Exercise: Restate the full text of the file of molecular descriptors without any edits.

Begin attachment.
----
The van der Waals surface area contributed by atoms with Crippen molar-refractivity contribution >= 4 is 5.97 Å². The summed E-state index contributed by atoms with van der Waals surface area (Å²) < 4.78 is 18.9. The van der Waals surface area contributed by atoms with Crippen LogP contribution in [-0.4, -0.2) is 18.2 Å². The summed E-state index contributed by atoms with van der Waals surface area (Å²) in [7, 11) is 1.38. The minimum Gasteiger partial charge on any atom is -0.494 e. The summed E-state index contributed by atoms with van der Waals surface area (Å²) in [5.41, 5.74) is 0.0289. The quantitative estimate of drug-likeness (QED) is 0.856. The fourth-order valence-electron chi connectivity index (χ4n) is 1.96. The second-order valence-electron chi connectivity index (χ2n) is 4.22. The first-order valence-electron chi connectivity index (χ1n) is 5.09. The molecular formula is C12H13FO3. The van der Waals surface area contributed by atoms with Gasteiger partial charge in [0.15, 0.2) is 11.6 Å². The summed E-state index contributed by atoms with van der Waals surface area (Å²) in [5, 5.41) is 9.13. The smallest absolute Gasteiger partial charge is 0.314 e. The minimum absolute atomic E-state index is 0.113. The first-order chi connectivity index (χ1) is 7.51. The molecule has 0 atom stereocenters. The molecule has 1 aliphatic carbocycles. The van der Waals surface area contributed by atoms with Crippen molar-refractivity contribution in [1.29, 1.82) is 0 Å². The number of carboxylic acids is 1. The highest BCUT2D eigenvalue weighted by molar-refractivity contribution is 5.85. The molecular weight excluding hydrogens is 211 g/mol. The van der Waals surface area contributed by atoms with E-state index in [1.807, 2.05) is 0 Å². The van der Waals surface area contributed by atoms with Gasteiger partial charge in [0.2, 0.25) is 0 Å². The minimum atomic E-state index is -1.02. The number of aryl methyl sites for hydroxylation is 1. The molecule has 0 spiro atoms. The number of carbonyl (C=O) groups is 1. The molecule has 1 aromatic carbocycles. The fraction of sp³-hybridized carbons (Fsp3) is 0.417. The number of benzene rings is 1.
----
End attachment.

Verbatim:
The van der Waals surface area contributed by atoms with Crippen molar-refractivity contribution >= 4 is 5.97 Å². The summed E-state index contributed by atoms with van der Waals surface area (Å²) < 4.78 is 18.9. The van der Waals surface area contributed by atoms with Crippen LogP contribution in [-0.4, -0.2) is 18.2 Å². The summed E-state index contributed by atoms with van der Waals surface area (Å²) in [7, 11) is 1.38. The minimum Gasteiger partial charge on any atom is -0.494 e. The summed E-state index contributed by atoms with van der Waals surface area (Å²) in [5.41, 5.74) is 0.0289. The quantitative estimate of drug-likeness (QED) is 0.856. The fourth-order valence-electron chi connectivity index (χ4n) is 1.96. The second-order valence-electron chi connectivity index (χ2n) is 4.22. The first-order valence-electron chi connectivity index (χ1n) is 5.09. The molecular formula is C12H13FO3. The van der Waals surface area contributed by atoms with Gasteiger partial charge in [0.15, 0.2) is 11.6 Å². The summed E-state index contributed by atoms with van der Waals surface area (Å²) in [5, 5.41) is 9.13. The smallest absolute Gasteiger partial charge is 0.314 e. The minimum absolute atomic E-state index is 0.113. The first-order chi connectivity index (χ1) is 7.51. The molecule has 0 atom stereocenters. The molecule has 1 aliphatic carbocycles. The van der Waals surface area contributed by atoms with Crippen molar-refractivity contribution in [1.29, 1.82) is 0 Å². The number of carboxylic acids is 1. The highest BCUT2D eigenvalue weighted by molar-refractivity contribution is 5.85. The molecular weight excluding hydrogens is 211 g/mol. The van der Waals surface area contributed by atoms with E-state index in [1.807, 2.05) is 0 Å². The van der Waals surface area contributed by atoms with Gasteiger partial charge in [0.2, 0.25) is 0 Å². The minimum atomic E-state index is -1.02. The number of aryl methyl sites for hydroxylation is 1. The molecule has 0 spiro atoms. The number of carbonyl (C=O) groups is 1. The molecule has 1 aromatic carbocycles. The fraction of sp³-hybridized carbons (Fsp3) is 0.417. The number of benzene rings is 1.